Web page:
Lightfooted in Lederhosen

High Fashion Lederhosen from Peter Hahn
High Fashion Lederhosen from Peter Hahn

Go ahead. . .I know you want to laugh, to sneer, or to feel yourself superior to that poor sod who’s had a lapse of judgment (or an outrageous amount of beer) and decided to put on lederhosen.   The ill-conceived costume of Oktoberfest.

Well, idiot that I am, I LOVE lederhosen!   So far, I’ve resisted the urge to buy any dirndl or lederhosen for myself or my husband…actually, I’ve resisted with the gentle coaching (scolding?) of family and friends.  “What are you thinking?”  “You’d really wear THAT?”  The ever popular, “BAAAAAD idea.”  (But the  inner voice that says, “You know, your cleavage would look awesome!” keeps my heart in the game.)

And, now that Oktoberfest is upon us, it’s open season for leaderhosen in Germany.

So what are  lederhosen and dirndl and when/why/how did they become traditional?  You’ve always wondered, haven’t you?  Just been waiting and hoping that someone would bring you the story.   Well, wait no more–I’m your girl.

Some outlet Lederhosen
Some outlet Lederhosen from Lidl

Here’s my five cent version of the history of lederhosen:

Lederhosen (for men) and Dirndl (for women) are both called Tracht.  “Tracht” derives from the word “tragen” which means “to wear.”  Very practical origin, right?  Well, that gives you a hint about the clothing’s past.

A photo of Bavarian Trachten from Pintrest
A photo of Bavarian Trachten from Pintrest

Tracht originated in the southern area of Germany and Austria.  This sort of clothing (especially the leather pants)  was associated with the working class/peasant community, and it seems to have grown out of 18th century traditional clothing.  It was, above all else, very sturdy and practical garb–both for working and hunting.   It’s possible that this clothing, most often associated with Bavaria, was also influenced by French fashion.  Whether or not that’s true, it did take a “high brow” turn when it’s popularity rose and it became not just working clothing but fine, festival clothing, sometimes richly decorated and embroidered.  (But, not to worry, it can be had on any budget.  Mass produced Trachten can be found at discount stores, but some specialty stores sell very expensive, and very beautiful, outfits.)

Of course, the female version of Tracht, the Dirndl, isn’t characterized by leather pants.  It comes from the 18th century peasant’s or maid’s dress: it has a blouse, a bodice, a skirt, and an apron.  Winter dirndl would, obviously, have been heavier, and wouldn’t have featured the same (summer weight) tailored bodice and plunging neckline that has made St. Pauli Girl beer so famous in the USA!

I’ve read that some villages produce a regional Tracht that locals like to wear on festival days. It sounds like Tracht is to Germans what Tartan is to the Scots: a sign of cultural and regional (or clan) pride, as well as a festival costume.  And that makes me like it even more!  And no wonder that it may look silly to outsiders–anything that goes deep into your own personal, cultural psyche will ellude the grasp of the universal imagination. Roots that go deep don’t spread wide.

Despite my love of cultural costume, my husband is unlikely to wear a kilt or leather knee-britches anytime soon.  It’s just too hard of a sell.  I’m holding out some hope–based only on the fact that he’s recently taken to drinking good Scotch Whiskey. . . so some sort of cultural roots are beginning to grow.  Maybe a small sartorial concession will come. . . A Tweed jacket in his future?  A Bavarian wool jacket or a German gingham shirt?  ( A spirited Scot or a barmy Bavarian?  I’m not sure he’ll like these options–he’s more of a fanatical francophile.)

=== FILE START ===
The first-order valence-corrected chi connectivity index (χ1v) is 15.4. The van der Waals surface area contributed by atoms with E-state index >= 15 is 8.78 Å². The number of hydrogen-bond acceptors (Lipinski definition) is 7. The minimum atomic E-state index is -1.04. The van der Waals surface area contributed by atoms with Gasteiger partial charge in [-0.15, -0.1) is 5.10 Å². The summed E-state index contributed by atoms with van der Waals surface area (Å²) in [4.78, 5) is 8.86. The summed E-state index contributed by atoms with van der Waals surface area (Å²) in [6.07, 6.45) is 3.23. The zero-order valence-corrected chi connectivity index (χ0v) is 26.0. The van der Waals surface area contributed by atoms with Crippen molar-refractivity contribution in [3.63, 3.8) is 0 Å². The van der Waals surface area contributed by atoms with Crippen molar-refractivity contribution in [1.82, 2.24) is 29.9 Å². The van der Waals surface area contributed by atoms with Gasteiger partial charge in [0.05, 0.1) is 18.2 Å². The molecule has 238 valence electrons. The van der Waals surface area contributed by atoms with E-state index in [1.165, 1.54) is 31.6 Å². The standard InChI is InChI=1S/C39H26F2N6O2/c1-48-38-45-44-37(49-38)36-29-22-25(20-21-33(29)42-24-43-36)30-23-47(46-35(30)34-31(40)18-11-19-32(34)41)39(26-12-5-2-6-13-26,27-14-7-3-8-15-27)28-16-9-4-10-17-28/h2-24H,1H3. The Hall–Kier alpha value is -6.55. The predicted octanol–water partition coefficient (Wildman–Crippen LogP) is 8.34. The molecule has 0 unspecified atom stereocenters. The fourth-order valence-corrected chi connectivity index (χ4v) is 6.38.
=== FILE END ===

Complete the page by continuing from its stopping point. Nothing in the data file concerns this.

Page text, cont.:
Well, regardless of who wins the wardrobe wars at my house,  I love lederhosen!   And, anyway, if it must be left to the Germans to carry that cultural torch themselves. . . I suppose that seems fitting.

Kilt from MacGregor and MacDuff Catalog
Kilt from MacGregor and MacDuff Catalog

 

Lederhosen from Fendt catalog
Lederhosen from Fendt catalog

 

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9 thoughts on “Lightfooted in Lederhosen

  1. I love Lederhosen too! It took me over four years to finally buy a Dirndl and then I bought two. 🙂 You should go ahead and get one if you want one and have a great time wearing it! I might just have to buy myself a pair of Lederhosen next, they have some really nice ones for women.

  2. Kilts are fun. Never thought about lederhosen. Unfortunately we’re primarily boring English stock so no fun ethnic garb for us :{
    But what’s with ethnic garb and going commando?

    Good to hear your Scottish roots are rubbing off on James. Nothing like a good single malt.

    1. I can’t follow you down that whiskey trail–more fire than water to me…but Southern bourbon is my concession. And your English stock contributes Sticky Toffee Pudding to the equation–that’s plenty to be proud of!!

      Glad to hear that al’s well with you!

  3. We visited the Volksfest (Stuttgart area) last weekend and there were more lederhosen and dirndls visible than anything else! This fest claims to be the second largest in Germany – Oktoberfest in Munich being the largest. The vast majority of people visiting the Volksfest are locals/Germans. I was surprised at the number of girls & women wearing lederhosen with their dirndl blouses.

  4. As a German I love Lederhosen and Dirndl but I don’t own one. In the north of Germany nobody wears this kind of clothes, it is more a southern thing ,-). In the last years it has become very fashionable to wear a “Tracht” on local feasts like Okoberfest ect.

      1. No, no, in the true south of Germany on the border to Austria people really wear it every day. We call ourselves “southwest” but nobody would wear dirndl and lederhosen.

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